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Take the burn out of outdoor fun

Take the Burn Out of Outdoor Fun

June 23, 2019

Skin cancer is the most common cancer in the United States. And melanoma is the most common cancer among young adults between 25 and 29.

“If you’re spending time in the sun, help protect your skin from harmful solar radiation by using a broad-spectrum sunscreen with a sun protection factor (SPF) of at least 30,” says John Griffin, MD, FAAD, a board-certified dermatologist. “While enjoying outdoor activities, be sure to apply sunscreen liberally at least 20 minutes before exposure and reapply every two hours and after swimming.”

Dr. Griffin also recommends trying to avoid sun exposure between 10 a.m. and 3 p.m. when ultraviolet (UV) rays are strongest. He says it’s important to apply sunscreen and wear sun-protective clothing even on overcast days, as enough UV rays can penetrate clouds to deliver skin-damaging sunburns.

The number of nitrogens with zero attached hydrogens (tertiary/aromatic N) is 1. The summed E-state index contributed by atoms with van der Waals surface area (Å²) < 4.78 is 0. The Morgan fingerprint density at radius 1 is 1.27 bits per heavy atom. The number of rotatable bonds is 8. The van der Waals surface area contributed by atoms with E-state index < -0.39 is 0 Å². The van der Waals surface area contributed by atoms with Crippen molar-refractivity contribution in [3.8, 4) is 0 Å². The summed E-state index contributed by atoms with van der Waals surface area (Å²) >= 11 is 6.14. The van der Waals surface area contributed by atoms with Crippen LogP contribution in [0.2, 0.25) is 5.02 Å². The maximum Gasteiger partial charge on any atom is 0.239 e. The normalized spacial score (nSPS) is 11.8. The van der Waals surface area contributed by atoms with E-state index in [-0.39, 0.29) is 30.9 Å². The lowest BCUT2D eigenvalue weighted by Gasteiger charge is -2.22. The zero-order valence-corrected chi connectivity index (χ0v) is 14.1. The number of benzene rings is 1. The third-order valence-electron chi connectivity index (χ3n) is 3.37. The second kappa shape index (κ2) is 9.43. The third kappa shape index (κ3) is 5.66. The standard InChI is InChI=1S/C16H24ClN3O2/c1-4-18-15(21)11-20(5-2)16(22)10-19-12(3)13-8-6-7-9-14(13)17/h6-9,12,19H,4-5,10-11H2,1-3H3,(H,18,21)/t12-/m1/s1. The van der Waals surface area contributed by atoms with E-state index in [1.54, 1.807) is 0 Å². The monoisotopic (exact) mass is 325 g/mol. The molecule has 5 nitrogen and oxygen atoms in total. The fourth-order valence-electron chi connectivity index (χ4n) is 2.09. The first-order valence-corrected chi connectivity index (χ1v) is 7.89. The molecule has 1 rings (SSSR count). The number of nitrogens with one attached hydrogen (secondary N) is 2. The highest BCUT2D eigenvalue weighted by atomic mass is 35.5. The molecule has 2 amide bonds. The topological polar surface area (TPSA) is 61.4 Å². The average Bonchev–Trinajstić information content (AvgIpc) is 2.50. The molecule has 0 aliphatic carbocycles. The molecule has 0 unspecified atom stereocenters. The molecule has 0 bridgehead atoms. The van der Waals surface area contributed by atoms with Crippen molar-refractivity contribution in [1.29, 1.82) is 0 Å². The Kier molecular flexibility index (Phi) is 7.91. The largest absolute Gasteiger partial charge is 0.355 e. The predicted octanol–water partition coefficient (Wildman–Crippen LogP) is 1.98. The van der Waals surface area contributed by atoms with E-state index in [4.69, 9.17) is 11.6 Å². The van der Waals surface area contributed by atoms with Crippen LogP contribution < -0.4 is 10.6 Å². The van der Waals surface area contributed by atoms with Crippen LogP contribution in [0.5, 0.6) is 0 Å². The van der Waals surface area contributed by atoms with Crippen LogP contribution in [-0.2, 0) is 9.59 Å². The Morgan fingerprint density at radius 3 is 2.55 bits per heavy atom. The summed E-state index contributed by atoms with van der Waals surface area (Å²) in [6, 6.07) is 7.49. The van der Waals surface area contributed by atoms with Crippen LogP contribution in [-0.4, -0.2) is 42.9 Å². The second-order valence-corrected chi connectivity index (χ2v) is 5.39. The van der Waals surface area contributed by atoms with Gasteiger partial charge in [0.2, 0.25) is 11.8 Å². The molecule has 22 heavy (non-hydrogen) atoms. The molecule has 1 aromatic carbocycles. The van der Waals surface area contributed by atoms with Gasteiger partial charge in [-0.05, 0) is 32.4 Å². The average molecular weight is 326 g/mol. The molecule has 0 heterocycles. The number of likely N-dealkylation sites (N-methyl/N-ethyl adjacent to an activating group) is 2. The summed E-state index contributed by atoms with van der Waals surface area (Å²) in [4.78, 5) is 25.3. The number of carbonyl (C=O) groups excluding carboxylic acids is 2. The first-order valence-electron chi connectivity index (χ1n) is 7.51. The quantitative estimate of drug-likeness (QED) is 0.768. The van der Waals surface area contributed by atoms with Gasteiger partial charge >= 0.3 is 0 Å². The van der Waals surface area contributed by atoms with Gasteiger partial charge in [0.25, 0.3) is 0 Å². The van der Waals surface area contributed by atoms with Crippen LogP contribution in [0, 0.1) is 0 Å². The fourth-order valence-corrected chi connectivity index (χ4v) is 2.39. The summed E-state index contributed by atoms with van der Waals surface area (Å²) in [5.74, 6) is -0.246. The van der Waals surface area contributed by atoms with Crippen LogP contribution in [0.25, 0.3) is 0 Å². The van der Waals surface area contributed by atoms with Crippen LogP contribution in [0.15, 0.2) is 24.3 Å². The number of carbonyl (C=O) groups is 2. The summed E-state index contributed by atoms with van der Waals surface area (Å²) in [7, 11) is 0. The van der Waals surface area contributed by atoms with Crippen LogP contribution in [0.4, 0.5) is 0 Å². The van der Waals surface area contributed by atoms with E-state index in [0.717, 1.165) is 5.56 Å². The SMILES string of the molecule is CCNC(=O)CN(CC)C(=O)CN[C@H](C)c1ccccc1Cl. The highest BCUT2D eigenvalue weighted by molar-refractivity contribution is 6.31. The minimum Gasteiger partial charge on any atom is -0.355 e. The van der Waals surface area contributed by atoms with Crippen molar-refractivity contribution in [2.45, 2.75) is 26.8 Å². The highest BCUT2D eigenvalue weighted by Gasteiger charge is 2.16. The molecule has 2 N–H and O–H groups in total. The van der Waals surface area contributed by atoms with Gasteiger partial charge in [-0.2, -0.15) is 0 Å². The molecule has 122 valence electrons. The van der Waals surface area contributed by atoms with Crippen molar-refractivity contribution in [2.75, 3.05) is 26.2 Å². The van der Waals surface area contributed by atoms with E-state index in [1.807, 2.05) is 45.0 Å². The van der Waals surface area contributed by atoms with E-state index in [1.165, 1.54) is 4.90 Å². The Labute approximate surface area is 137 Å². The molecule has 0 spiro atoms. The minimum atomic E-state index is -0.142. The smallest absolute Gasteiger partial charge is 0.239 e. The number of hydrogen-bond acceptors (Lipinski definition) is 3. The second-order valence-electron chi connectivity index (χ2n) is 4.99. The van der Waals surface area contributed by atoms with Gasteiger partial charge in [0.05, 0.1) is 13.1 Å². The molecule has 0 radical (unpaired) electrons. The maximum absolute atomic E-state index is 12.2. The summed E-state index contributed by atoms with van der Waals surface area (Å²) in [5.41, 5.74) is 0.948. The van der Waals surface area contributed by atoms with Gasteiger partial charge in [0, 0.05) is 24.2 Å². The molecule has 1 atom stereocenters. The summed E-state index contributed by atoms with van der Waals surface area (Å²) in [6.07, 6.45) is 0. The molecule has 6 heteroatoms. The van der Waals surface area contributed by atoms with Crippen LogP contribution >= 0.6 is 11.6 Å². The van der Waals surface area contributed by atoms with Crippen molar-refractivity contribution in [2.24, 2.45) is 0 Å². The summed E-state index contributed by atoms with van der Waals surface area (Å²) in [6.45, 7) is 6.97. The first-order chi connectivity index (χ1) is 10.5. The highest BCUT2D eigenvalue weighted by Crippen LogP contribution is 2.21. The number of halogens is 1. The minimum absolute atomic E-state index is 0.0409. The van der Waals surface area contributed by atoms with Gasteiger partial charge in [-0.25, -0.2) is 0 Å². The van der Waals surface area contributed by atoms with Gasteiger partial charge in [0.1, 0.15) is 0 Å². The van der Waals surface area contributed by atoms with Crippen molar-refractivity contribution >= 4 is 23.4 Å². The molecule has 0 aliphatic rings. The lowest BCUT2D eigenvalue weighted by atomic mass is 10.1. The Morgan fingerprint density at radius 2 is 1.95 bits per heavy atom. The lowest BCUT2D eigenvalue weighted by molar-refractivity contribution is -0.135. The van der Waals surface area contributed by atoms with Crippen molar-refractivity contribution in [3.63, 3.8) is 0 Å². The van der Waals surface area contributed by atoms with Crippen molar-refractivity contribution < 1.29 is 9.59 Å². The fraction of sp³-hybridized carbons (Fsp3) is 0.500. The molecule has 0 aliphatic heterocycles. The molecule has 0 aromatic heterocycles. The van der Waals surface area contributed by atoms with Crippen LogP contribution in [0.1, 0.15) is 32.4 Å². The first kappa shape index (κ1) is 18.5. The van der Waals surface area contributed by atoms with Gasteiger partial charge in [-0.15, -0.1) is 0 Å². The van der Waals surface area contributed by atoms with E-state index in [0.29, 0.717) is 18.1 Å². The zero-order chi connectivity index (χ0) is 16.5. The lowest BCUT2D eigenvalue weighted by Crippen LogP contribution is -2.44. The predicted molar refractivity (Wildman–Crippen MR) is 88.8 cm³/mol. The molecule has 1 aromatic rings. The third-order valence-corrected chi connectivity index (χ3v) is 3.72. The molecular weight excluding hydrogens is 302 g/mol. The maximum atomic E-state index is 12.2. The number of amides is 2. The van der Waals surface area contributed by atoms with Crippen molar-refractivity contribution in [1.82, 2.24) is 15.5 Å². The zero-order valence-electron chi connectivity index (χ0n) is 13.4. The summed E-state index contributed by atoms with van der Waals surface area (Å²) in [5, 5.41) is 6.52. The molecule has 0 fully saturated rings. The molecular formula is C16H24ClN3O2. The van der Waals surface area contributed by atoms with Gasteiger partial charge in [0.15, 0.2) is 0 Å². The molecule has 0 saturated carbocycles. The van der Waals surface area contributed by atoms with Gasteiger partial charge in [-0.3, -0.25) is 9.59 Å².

“Besides being painful, too much sun can damage skin in ways that increase your chances of developing melanoma – a form of skin cancer that’s potentially deadly if left untreated,” concludes Dr. Griffin. “If you get sunburned, apply cool compresses to affected areas. In case of severe sunburn, call your doctor.”

Headshot of John Griffin, MD, FAAD

About the Author

Dr. John Griffin is a dermatologist at Kelsey-Seybold's Tanglewood Clinic. His clinical interests include skin cancer, autoimmune skin diseases, contact dermatitis, psoriasis, skin infections, melanoma, and skin cancer in transplant recipients.

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